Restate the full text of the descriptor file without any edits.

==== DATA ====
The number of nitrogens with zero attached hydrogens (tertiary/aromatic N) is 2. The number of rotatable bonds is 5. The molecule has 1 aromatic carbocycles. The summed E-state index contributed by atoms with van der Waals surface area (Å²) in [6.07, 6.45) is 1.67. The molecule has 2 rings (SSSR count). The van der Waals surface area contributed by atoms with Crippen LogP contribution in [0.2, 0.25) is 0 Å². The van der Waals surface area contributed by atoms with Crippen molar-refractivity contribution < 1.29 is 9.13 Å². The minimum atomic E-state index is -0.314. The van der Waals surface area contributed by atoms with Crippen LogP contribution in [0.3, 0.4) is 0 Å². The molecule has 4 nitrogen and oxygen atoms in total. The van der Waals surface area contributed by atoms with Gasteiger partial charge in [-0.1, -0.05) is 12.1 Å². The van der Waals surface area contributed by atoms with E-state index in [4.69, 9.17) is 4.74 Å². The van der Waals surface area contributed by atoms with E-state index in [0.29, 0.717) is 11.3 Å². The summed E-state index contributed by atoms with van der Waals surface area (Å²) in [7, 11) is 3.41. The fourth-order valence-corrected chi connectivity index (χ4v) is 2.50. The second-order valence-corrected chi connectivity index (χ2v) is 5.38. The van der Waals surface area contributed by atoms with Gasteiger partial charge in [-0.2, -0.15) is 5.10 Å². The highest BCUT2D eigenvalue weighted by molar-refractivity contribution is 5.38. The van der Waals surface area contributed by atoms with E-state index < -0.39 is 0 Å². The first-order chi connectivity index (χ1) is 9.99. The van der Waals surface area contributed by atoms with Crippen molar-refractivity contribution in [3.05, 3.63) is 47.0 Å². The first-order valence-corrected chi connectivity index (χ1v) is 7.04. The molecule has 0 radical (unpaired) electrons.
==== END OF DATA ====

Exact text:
The number of nitrogens with zero attached hydrogens (tertiary/aromatic N) is 2. The number of rotatable bonds is 5. The molecule has 1 aromatic carbocycles. The summed E-state index contributed by atoms with van der Waals surface area (Å²) in [6.07, 6.45) is 1.67. The molecule has 2 rings (SSSR count). The van der Waals surface area contributed by atoms with Crippen LogP contribution in [0.2, 0.25) is 0 Å². The van der Waals surface area contributed by atoms with Crippen molar-refractivity contribution < 1.29 is 9.13 Å². The minimum atomic E-state index is -0.314. The van der Waals surface area contributed by atoms with Crippen LogP contribution in [0.3, 0.4) is 0 Å². The molecule has 4 nitrogen and oxygen atoms in total. The van der Waals surface area contributed by atoms with Gasteiger partial charge in [-0.1, -0.05) is 12.1 Å². The van der Waals surface area contributed by atoms with E-state index in [4.69, 9.17) is 4.74 Å². The van der Waals surface area contributed by atoms with E-state index in [0.29, 0.717) is 11.3 Å². The summed E-state index contributed by atoms with van der Waals surface area (Å²) in [7, 11) is 3.41. The fourth-order valence-corrected chi connectivity index (χ4v) is 2.50. The second-order valence-corrected chi connectivity index (χ2v) is 5.38. The van der Waals surface area contributed by atoms with Gasteiger partial charge in [-0.2, -0.15) is 5.10 Å². The highest BCUT2D eigenvalue weighted by molar-refractivity contribution is 5.38. The van der Waals surface area contributed by atoms with E-state index < -0.39 is 0 Å². The first-order chi connectivity index (χ1) is 9.99. The van der Waals surface area contributed by atoms with Crippen molar-refractivity contribution in [3.05, 3.63) is 47.0 Å². The first-order valence-corrected chi connectivity index (χ1v) is 7.04. The molecule has 0 radical (unpaired) electrons.